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The Past by Tessa Hadley (Vintage)

The Past by Tessa Hadley (Vintage)

One of the things that raises Tessa Hadley’s work so far above its quiet and accurately observed domestic dwelling is the author’s profound understanding of the nature of loss.
The opening paragraph of David Lowenthal’s book about yesterday, The Past is a Foreign Country, is uncompromising in its assertion:

“The miracle of life is cruelly circumscribed by birth and death; of the immensity of time before and after our own lives we experience nothing. Past and future are alike inaccessible. But, though beyond physical reach, they are integral to our imaginations. Reminiscence and expectation suffuse every present moment.”

The direct dramatic opening of Hadley’s novel, The Past, defines a sense of place as well as time and the opening word nudges us to recall a girl from 1865 whom Lewis Carroll described as peering through a door into another world:

“Alice was the first to arrive, but she discovered as she stood at the front door that she had forgotten her key. The noise of their taxi receding, like an insect burrowing between the hills, was the only sound at first in the still afternoon, until their ears got used to other sounds: the jostling of water in the stream that ran at the bottom of the garden, a trickle of tiny movements in the hedgerows and grasses.”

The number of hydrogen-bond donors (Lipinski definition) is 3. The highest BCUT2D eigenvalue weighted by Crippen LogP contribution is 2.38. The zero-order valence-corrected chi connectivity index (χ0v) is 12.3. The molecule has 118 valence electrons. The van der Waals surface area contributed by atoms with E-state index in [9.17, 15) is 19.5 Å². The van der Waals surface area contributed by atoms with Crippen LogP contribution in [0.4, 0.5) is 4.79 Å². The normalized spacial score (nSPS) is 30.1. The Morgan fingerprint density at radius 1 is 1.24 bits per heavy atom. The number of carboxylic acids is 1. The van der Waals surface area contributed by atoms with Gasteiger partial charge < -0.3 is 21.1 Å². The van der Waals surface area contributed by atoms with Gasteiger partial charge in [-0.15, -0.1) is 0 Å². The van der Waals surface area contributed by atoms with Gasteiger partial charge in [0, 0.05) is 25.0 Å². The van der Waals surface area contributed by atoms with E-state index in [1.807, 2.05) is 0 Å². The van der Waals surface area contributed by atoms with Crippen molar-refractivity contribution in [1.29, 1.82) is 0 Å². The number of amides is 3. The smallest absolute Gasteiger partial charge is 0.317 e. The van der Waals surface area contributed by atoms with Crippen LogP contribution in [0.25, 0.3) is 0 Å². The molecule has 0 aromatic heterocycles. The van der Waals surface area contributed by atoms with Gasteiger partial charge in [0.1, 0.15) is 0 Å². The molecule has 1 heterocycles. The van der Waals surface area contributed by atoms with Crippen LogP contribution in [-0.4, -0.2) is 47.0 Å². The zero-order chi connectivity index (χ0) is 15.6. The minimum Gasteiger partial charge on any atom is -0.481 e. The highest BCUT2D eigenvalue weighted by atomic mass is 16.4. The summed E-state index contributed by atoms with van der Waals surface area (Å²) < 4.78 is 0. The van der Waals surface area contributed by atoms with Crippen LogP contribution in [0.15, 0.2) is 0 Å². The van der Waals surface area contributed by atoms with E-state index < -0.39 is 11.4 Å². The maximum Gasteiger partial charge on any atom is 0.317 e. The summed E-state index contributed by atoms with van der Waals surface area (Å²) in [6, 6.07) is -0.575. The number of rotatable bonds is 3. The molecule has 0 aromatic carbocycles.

Tessa Hadley is an intelligent reader of literature and there is an appropriate sense of ease with which she weaves Browning’s 1855 poem ‘Childe Roland to the Dark Tower Came’ into her narrative about a journey into the past:

“For mark! no sooner was I fairly found
Pledged to the plain, after a pace or two,
Than, pausing to throw backward a last view
O’er the safe road, ’t was gone; grey plain all round:
Nothing but plain to the horizon’s bound.
I might go on; nought else remained to do.”